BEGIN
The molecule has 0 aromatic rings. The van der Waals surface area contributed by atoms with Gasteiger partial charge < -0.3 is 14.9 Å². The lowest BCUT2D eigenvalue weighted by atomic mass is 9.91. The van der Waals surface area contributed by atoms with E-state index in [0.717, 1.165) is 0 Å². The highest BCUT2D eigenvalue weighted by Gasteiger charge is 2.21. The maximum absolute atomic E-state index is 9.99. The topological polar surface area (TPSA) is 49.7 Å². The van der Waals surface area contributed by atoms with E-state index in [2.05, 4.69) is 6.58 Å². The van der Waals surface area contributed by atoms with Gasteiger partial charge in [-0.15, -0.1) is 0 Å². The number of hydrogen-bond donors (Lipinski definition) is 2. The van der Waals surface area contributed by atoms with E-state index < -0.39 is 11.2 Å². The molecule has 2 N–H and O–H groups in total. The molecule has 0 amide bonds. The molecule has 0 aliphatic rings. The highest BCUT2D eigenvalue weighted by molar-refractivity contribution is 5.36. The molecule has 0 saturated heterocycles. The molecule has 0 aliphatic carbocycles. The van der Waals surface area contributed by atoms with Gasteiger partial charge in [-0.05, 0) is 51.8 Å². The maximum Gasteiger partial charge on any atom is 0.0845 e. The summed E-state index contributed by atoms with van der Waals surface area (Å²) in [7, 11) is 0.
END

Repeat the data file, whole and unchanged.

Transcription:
The molecule has 0 aromatic rings. The van der Waals surface area contributed by atoms with Gasteiger partial charge < -0.3 is 14.9 Å². The lowest BCUT2D eigenvalue weighted by atomic mass is 9.91. The van der Waals surface area contributed by atoms with E-state index in [0.717, 1.165) is 0 Å². The highest BCUT2D eigenvalue weighted by Gasteiger charge is 2.21. The maximum absolute atomic E-state index is 9.99. The topological polar surface area (TPSA) is 49.7 Å². The van der Waals surface area contributed by atoms with E-state index in [2.05, 4.69) is 6.58 Å². The van der Waals surface area contributed by atoms with Gasteiger partial charge in [-0.15, -0.1) is 0 Å². The number of hydrogen-bond donors (Lipinski definition) is 2. The van der Waals surface area contributed by atoms with E-state index < -0.39 is 11.2 Å². The molecule has 2 N–H and O–H groups in total. The molecule has 0 amide bonds. The molecule has 0 aliphatic rings. The highest BCUT2D eigenvalue weighted by molar-refractivity contribution is 5.36. The molecule has 0 saturated heterocycles. The molecule has 0 aliphatic carbocycles. The van der Waals surface area contributed by atoms with Gasteiger partial charge in [-0.05, 0) is 51.8 Å². The maximum Gasteiger partial charge on any atom is 0.0845 e. The summed E-state index contributed by atoms with van der Waals surface area (Å²) in [7, 11) is 0.